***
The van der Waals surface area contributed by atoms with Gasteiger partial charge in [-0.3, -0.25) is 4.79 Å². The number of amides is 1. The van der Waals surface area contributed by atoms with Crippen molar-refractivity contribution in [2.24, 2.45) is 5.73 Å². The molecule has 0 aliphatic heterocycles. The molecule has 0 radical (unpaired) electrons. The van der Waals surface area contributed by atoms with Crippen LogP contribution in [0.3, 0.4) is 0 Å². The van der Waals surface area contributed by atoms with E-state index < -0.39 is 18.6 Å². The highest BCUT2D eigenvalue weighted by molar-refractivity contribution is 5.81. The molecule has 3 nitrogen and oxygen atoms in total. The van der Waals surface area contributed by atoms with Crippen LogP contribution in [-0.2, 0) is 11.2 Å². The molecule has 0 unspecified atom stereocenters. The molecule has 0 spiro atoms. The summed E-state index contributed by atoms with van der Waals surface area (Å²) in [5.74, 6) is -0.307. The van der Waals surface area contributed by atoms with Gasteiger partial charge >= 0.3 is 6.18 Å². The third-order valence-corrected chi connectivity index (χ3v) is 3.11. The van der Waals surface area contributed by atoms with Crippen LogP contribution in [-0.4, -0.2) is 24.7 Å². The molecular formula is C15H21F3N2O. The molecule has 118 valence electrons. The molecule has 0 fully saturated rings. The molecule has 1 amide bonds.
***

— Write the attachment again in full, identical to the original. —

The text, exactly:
The van der Waals surface area contributed by atoms with Gasteiger partial charge in [-0.3, -0.25) is 4.79 Å². The number of amides is 1. The van der Waals surface area contributed by atoms with Crippen molar-refractivity contribution in [2.24, 2.45) is 5.73 Å². The molecule has 0 aliphatic heterocycles. The molecule has 0 radical (unpaired) electrons. The van der Waals surface area contributed by atoms with Crippen LogP contribution in [0.3, 0.4) is 0 Å². The van der Waals surface area contributed by atoms with E-state index < -0.39 is 18.6 Å². The highest BCUT2D eigenvalue weighted by molar-refractivity contribution is 5.81. The molecule has 3 nitrogen and oxygen atoms in total. The van der Waals surface area contributed by atoms with Crippen LogP contribution in [-0.2, 0) is 11.2 Å². The molecule has 0 unspecified atom stereocenters. The molecule has 0 spiro atoms. The summed E-state index contributed by atoms with van der Waals surface area (Å²) in [5.74, 6) is -0.307. The van der Waals surface area contributed by atoms with Gasteiger partial charge >= 0.3 is 6.18 Å². The third-order valence-corrected chi connectivity index (χ3v) is 3.11. The van der Waals surface area contributed by atoms with Crippen LogP contribution in [-0.4, -0.2) is 24.7 Å². The molecular formula is C15H21F3N2O. The molecule has 118 valence electrons. The molecule has 0 fully saturated rings. The molecule has 1 amide bonds.